Welsford Daniels was one of the thousands of Black Canadians who honourably served in the military during the Second World War. Little did he know that his career would take him to the beaches of Normandy, France, during one of the most bloody and devastating campaigns executed by the Allies during the war.
Daniels was born in Nova Scotia in 1920 but was raised in Montreal. His father worked for the Canadian National Railway. When the Second World War erupted in 1939, Daniels joined the Reserve Army. Later, he joined the Royal Canadian Corps of Signals (RCCS) and was sent to Europe to aid in the war effort. The RCCS’ main role was to provide, maintain, and repair communication tools and resources that are required by the military to do their jobs. The various communication lines that the military used during the Second World War included radio, teletype, telephony, and messenger services. As a result, the RCCS was often on or just behind the front lines of war and often worked in dangerous and potentially deadly situations.
Daniels was employed as an instrument mechanic and he was no stranger to the horrors of war. His service eventually took him to France during the Normandy Campaign. Under the cover of night, he arrived on Juno Beach with his motorcycle where he recalled being caught up in the bombings and being forced to hide behind a truck for his safety. After moving inland from the coast he often rode by motorcycle from communication headquarters to the front lines. To avoid detection from the enemy he often had to travel and work at night. Sometimes when visibility was low, Daniels would hear noises coming from bushes that he motorcycled past. Although he suspected they were wounded soldiers, Daniels was unable to deviate from his important missions to investigate any of the noises he heard. Daniels survived the initial horrors of the Normandy Campaign and, along with many other Canadian soldiers, went on to participate in the liberation of the Netherlands from Nazi occupation. He was honourably discharged from the military in 1946.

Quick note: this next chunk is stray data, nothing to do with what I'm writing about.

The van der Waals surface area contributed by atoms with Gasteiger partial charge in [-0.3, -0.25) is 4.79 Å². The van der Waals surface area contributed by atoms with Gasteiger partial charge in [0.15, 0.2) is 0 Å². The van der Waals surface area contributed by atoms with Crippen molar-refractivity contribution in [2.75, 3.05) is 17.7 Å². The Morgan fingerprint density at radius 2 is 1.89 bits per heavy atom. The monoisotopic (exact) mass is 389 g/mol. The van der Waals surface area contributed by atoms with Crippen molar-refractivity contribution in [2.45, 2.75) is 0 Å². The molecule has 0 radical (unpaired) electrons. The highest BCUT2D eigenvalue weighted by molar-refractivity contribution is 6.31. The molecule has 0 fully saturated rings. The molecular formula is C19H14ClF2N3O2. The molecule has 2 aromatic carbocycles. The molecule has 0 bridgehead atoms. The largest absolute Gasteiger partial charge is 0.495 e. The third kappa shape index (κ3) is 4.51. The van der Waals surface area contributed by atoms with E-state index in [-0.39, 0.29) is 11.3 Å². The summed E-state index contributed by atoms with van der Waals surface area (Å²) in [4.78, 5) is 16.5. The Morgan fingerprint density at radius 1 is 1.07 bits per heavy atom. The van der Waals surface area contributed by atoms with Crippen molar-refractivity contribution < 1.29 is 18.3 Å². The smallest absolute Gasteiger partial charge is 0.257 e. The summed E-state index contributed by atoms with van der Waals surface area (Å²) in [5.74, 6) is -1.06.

Unlike the First World War, segregated battalions did not exist in the Second World War. Black and White Canadians served beside each other in Canada and across Europe. This, however, did not prevent them from facing continued discrimination and prejudice by their white peers and superiors. Although Daniels recounted times where he was singled out for being black, he maintained that the army was a “good life” and he was proud that he was able to make significant contributions as a Canadian citizen.
Main Picture: Welsford Daniels checking the transmissions from a radio in England (Credit: The Memory Project).